Following the article in our March 2003 edition about changes to the time limits for making a complaint, in this edition we look at two contrasting cases where we had to decide whether the complaint had been made "in time" - and was therefore one we could deal with. We also outline our approach when deciding whether instances of damage, claimed for under insurance policies, were caused by an "insured risk" - such as flooding - or by poor maintenance or neglect on the part of the policyholder.
Two of our banking case studies illustrate a situation that sometimes arises in complaints relating to credit cards. This is where a firm has justified its actions by citing credit card rules that the customer has not signed up to - or even seen. Our other banking case studies include several complaints involving mortgages, and one where a customer lost out because of exchange rate fluctuations, after the firm incorrectly transferred into sterling the money he had deposited in euros.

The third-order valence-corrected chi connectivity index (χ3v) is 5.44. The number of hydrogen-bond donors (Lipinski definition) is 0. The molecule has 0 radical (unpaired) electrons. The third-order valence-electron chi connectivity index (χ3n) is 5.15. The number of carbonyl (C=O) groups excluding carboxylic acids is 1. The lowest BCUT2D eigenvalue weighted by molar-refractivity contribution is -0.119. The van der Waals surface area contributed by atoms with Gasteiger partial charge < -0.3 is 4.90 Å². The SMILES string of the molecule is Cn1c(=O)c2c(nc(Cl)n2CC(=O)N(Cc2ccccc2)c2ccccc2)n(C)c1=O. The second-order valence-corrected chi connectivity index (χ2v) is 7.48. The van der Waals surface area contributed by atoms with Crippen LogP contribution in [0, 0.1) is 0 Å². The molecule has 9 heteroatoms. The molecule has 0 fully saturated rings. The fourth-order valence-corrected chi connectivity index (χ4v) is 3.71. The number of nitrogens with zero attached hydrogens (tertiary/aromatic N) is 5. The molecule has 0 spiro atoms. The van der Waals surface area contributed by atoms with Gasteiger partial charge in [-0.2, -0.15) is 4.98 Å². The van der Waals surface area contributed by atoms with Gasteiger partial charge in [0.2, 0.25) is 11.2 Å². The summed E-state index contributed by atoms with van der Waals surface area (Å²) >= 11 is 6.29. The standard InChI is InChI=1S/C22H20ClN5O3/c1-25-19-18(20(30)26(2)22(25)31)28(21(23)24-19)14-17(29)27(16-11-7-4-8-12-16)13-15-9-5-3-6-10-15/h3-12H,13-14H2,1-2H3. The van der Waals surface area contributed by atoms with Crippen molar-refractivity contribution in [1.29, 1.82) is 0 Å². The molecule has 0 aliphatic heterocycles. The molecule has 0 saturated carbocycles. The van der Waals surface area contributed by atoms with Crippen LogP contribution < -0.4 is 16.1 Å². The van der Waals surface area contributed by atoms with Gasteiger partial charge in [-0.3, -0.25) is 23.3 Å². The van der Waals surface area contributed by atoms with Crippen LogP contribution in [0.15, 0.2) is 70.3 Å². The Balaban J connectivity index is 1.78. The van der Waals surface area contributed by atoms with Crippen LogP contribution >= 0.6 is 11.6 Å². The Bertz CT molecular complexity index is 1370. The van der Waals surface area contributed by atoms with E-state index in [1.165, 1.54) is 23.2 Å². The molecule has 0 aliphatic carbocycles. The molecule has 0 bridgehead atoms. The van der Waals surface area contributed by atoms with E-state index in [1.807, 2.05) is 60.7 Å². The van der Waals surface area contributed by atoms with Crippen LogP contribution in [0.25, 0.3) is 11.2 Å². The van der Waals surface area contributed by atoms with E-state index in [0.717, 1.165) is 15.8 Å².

Finally, our regular round-up of investment-related cases includes a complaint from a couple who felt the firm should not have transferred their unit trust holding into an OEIC investment, even though a majority of unitholders had voted for the change. We also outline a complaint from a lady who felt she had been mis-led when she cashed in her investment and received a cheque that was nearly £1,000 less than the surrender value the firm had quoted over the telephone.
ombudsman news gives general information on the position at the date of publication. It is not a definitive statement of the law, our approach or our procedure.
The illustrative case studies are based broadly on real-life cases, but are not precedents. Individual cases are decided on their own facts.